shakespeareances.comCaricature of Shakespeare



A Midsummer Night’s Dream

Growing Mendelssohn's Shakespearean Roots

By Felix Mendelssohn, William Shakespeare
Baltimore Symphony Orchestra, Music Center at Strathmore, Rockville, Md.
Thursday, May 29, 2014, JJ–111&112, Orchestra Tier Center
Marin Alsop, Conductor; Directed by Edward Berkeley

Hippolyta in purple gown and crown sits next to Theseus in white suit shirt and bowtie in front of members of the orchestra string section, all in black formal wear, leaning over to see, bottom in whicker breastplate and funny helmet lies on the floor as Moonshine in flack-jacket, baseball cap with thorn bush, holding up a lantern and leash on white dog stands over him.
Pyramus (Bottom, aka Cody Nickell) dies under Moonshine (Starveling, aka Spencer Aste) as Hippolyta (Linda Powell), Theseus (John Bolger) and the violinists of the Baltimore Symphony Orchestra watch during the concert performance of A Midsummer Night's Dream at Strathmore. Photo by Kenneth Adam, Baltimore Symphony Orchestra.

Of all the adaptations of William Shakespeare's works in various mediums, Felix Mendelssohn's overture and incidental music for A Midsummer Night's Dream is among the rare ones that attained renown equal to or, for some, surpassing The Bard's original. His Midsummer Night's Dream Overture, which Mendelssohn wrote as a 17-year-old in 1825, is ensconced in the repertoires of most, if not all, of the world's symphony orchestras, a piece of music that by itself sets the German composer at the level of Beethoven, Brahms, and Tchaikovsky on the Mount Rushmore of Romantic-era composers. The incidental music he wrote for an 1843 production of the play contains a composition, the "Wedding March," so iconic that most people probably are not aware it was initially written for this play.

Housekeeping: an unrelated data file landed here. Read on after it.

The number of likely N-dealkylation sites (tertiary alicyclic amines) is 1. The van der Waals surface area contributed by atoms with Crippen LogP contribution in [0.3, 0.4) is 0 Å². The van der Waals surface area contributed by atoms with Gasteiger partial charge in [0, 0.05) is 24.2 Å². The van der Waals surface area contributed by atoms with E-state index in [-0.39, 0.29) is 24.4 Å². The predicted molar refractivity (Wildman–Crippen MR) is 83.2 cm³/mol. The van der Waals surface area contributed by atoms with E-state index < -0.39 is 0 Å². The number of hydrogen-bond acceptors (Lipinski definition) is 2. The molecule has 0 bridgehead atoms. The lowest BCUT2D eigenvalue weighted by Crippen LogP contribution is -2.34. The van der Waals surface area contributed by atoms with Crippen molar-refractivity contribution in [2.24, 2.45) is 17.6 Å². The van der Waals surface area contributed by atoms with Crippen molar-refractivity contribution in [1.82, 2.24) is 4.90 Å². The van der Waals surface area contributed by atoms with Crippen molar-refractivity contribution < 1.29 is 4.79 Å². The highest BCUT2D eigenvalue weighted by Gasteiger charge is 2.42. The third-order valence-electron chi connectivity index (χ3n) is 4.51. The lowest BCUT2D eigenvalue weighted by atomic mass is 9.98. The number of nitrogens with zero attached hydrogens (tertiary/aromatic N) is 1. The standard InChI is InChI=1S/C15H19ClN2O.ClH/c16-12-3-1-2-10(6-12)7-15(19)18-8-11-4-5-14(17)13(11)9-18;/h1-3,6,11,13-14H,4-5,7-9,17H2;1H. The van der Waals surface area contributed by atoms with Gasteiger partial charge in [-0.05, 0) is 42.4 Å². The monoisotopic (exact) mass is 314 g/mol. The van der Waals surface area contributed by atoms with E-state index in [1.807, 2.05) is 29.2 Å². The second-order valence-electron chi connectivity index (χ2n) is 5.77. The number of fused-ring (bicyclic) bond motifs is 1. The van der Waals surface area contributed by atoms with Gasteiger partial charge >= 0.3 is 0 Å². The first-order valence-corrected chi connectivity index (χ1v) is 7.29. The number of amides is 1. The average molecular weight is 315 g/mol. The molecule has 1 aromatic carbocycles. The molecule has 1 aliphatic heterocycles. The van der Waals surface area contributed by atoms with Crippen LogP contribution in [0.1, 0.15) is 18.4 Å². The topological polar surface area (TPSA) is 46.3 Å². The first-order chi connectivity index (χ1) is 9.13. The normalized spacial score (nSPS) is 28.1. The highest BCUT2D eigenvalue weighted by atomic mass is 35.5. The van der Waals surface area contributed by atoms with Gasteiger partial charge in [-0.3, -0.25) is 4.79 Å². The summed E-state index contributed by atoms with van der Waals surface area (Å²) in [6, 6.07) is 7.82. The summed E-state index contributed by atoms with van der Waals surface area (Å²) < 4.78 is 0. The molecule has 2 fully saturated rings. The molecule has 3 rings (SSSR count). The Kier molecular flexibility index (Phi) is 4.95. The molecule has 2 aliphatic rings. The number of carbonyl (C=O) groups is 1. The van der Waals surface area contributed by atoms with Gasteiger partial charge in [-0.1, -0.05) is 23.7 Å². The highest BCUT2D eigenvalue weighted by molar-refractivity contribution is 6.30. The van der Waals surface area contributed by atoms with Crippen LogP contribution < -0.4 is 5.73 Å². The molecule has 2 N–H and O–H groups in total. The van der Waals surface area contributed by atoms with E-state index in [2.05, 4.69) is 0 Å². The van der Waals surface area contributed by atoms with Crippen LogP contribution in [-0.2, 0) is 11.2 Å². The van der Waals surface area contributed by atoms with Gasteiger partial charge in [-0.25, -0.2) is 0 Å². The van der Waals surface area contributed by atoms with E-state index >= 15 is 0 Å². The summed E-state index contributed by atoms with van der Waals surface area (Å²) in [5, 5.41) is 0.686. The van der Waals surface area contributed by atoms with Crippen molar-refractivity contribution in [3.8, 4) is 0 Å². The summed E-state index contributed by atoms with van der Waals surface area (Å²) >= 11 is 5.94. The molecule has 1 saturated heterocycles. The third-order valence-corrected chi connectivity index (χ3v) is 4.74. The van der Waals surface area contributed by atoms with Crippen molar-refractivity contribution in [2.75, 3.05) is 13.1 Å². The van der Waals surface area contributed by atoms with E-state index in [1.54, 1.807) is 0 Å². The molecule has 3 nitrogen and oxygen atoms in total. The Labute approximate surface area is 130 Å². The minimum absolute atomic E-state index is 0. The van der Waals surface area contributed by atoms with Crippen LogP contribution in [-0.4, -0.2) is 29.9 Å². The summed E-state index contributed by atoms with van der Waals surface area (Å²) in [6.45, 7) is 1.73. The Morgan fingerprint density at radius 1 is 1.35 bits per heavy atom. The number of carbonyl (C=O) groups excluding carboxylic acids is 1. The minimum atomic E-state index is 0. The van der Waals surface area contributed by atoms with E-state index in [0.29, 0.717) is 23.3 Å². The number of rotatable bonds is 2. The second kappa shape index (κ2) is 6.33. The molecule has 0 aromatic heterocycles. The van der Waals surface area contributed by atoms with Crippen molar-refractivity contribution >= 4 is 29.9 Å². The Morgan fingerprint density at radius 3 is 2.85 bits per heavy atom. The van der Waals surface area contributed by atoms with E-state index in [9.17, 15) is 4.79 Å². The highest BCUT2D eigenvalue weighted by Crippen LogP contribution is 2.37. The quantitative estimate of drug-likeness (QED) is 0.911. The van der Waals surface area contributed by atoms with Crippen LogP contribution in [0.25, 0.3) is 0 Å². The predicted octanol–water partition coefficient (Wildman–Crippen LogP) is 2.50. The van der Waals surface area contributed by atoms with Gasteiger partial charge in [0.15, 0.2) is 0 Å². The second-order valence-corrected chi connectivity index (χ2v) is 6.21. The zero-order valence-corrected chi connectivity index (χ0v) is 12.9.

Orchestras will often invite an actor to read a few passages of the play to accompany concert performances of the entire suite—Shakespeare, in a sense, becomes incidental to Mendelssohn's incidental music for the play. Marin Alsop, music director of the Baltimore Symphony Orchestra, went beyond that tradition in a collaboration with the Folger Library. She enlisted a troupe of actors who, under the direction of Shakespearean and Opera Director Edward Berkeley, perform scenes from the play interspersed into an otherwise traditional symphony concert of Mendelssohn's music (the orchestra is supplemented by the Baltimore Choral Arts Society under the direction of Tom Hall). Running just over two hours with a 20-minute intermission, the program becomes something much more than a concert and just a little less than a full-scale theatrical production, achieving a happy median of the two mediums.

The keys to the program's success are the choice of actors and Alsop's handling of Mendelssohn's score.

In particular, the production landed four veteran Folger actors to play the lovers, fairies, and rude mechanicals: Kate Eastwood Norris, Cody Nickell, Marcus Kyd, and Katie deBuys. Another veteran actor, Spencer Aste, presents a winking Puck in glittering multicolored vest, as well as playing Egeus, Philostrate, and Starveling; and Linda Powell doubles Hippolyta and Titania using her bearing and volume to establish the two queens' power (though she spends much of her Titania time in a chaise lounge back between the brass and chorus). We sense that Theseus will still have some reckoning as Powell's Titania either learns of or figures out the trick he played on her.